February 24, 2012 in City

Gingrich asks Spokane to help turn momentum

State caucuses March 3 will weigh opponents for ‘anti-religious’ Obama
By The Spokesman-Review
 
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Newt Gingrich and his wife, Callista, arrive at the Bing Crosby Theater on Thursday.
(Full-size photo)

The man who orchestrated the Republican wave that took out Spokane’s own speaker of the U.S. House nearly two decades ago was back Thursday, this time with a bid for the White House.

Newt Gingrich finds himself trailing in polls, well behind former Massachusetts Gov. Mitt Romney and the surging campaign of former Pennsylvania Sen. Rick Santorum. But he said Washington Republicans could help put his campaign back in the running.

Gingrich said Washington state, which holds its GOP caucuses on March 3, can make a “big difference” in the race as the final contest before Super Tuesday, when 10 states, including Idaho, hold primaries or caucuses.

Gingrich spoke at the Bing Crosby Theater to a crowd of more than 500. He is the third Republican presidential candidate to campaign in the Inland Northwest in the past two weeks. Santorum and Rep. Ron Paul of Texas held rallies last week.

He criticized former Massachusetts Gov. Mitt Romney a few times but saved most of his fire for President Barack Obama.

Gingrich mocked the president’s Thursday speech on energy and gas prices and Obama’s apology for the accidental burning of Qurans at an American base in Afghanistan.

“There seems to be nothing that radical Islamists can do to get Barack Obama’s attention in a negative way, and he has consistently apologized to the people who do not deserve the apology of the president of the United States, period,” Gingrich said.

Gingrich ended his half-hour speech by asking the crowd to use social media, like Twitter and Facebook, to tout his plan to lower gas prices to $2.50 per gallon.

He said Obama is “waging war on the Catholic Church” with recent decisions affecting contraception health care coverage.

“The Obama administration is the most anti-religious administration in American history,” he said.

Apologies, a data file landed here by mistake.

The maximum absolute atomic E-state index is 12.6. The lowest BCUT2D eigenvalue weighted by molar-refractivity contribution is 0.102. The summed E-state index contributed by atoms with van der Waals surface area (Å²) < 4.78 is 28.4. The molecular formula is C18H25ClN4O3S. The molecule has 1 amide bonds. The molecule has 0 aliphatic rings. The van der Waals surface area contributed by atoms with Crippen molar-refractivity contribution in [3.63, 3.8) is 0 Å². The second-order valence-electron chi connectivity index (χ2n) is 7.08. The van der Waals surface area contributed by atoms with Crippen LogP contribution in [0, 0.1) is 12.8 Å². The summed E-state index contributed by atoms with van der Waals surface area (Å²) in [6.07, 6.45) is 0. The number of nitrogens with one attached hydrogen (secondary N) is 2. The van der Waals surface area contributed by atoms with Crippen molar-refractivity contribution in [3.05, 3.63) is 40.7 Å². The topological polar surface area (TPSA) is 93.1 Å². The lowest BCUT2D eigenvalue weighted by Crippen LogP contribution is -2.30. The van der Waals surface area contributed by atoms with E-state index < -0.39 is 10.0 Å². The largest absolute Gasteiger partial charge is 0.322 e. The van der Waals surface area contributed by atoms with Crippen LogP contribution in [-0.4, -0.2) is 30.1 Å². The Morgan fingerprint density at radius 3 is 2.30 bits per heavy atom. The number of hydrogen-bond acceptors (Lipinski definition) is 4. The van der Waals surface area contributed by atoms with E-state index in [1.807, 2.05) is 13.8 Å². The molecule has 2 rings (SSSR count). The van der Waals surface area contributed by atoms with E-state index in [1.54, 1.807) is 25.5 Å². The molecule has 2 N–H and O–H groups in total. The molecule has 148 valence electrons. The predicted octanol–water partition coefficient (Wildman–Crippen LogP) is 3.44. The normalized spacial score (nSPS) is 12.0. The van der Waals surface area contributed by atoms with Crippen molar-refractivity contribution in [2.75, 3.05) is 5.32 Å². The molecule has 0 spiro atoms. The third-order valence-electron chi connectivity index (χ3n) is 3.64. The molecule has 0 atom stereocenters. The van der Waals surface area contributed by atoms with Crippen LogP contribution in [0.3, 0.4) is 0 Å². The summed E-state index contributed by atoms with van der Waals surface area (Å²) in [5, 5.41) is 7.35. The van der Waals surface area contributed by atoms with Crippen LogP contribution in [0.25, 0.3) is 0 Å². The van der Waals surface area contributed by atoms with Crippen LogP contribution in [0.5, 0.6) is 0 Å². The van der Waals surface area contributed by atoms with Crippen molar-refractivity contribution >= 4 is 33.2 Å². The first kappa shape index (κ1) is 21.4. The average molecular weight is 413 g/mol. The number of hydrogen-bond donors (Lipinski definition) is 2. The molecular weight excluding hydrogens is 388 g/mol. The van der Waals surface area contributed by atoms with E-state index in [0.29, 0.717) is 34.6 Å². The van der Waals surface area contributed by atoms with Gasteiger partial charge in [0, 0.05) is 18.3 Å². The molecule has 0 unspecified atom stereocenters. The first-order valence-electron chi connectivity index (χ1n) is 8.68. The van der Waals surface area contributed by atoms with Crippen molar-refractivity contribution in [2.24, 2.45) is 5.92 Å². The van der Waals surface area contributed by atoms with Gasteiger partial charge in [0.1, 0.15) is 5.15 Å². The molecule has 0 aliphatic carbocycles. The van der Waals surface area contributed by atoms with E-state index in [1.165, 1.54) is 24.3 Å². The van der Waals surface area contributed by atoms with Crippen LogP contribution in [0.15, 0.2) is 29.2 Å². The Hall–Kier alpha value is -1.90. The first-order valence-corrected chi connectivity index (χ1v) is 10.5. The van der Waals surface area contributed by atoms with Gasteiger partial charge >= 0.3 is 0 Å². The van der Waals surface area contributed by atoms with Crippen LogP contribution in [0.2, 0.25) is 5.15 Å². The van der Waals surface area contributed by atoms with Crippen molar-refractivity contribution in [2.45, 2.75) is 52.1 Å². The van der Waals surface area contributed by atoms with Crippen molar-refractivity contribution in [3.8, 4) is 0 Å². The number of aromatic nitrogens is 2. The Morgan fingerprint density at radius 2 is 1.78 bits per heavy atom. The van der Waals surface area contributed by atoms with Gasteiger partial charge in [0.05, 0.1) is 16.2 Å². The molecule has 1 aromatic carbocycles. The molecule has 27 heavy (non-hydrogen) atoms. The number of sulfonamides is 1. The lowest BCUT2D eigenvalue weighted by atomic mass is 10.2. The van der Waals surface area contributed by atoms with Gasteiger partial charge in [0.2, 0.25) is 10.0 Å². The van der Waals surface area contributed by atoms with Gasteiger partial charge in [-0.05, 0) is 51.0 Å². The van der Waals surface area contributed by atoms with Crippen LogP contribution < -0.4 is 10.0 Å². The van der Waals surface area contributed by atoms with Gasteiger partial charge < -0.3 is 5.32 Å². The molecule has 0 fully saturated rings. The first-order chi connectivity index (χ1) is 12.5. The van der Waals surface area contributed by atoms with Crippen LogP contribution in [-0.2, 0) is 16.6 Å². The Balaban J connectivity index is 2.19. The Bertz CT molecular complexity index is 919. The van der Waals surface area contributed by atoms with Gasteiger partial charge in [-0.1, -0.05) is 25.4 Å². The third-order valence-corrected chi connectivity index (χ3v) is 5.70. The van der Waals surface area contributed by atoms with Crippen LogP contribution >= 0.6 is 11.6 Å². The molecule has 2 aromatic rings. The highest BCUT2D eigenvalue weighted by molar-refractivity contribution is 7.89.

He also said the Obama administration has been too weak against North Korea and Iran.

“This president is the greatest national security disaster (as president) we’ve had in my lifetime,” he said. “In many ways the world is spinning out of control more than at any time since the end of World War II.”

He called for the repeal of the health care overhaul approved by Congress and Obama in 2010, the repeal the Dodd-Frank financial regulatory law that was approved in 2010 and Sarbanes-Oxley, a 2002 act that created regulations on accounting firms.

Gingrich called the Environmental Protection Agency “a remarkably destructive agency” and said the EPA, the U.S. Fish and Wildlife Service, the Bureau of Land Management and the U.S. Forest Service need to be overhauled to be “collaborative with local government, not dictating to them.”

“These have become Washington-based bureaucracies out of touch with reality, willing to incur huge economic costs through bad management and bad decisions,” he said.

Many in the crowd expressed admiration of Gingrich but said they were leaning for a different GOP candidate or undecided. But after his speech, Gingrich stepped from the stage into the seating area, where he was swarmed by fans who got autographs and posed for pictures. He didn’t take questions from the crowd or the press.

He also spoke to a crowd of about 400 people at the Best Western Coeur d’Alene Inn Conference Center later Thursday evening.

Gingrich became speaker of the House in 1995, after leading the charge in the 1994 election with his “Contract with America.” That’s when Democratic Speaker Tom Foley, of Spokane, lost his bid for re-election.

“I became a Republican in 1994 because he inspired me with the Contract with America,” said Marcisa Waters, of Spokane, who sat in the balcony at Thursday’s rally.

If Gingrich doesn’t win the nomination, Waters said she’d stick with the GOP in November.

“I will vote for any Tom, Dick or Harry rather than Obama,” she said.


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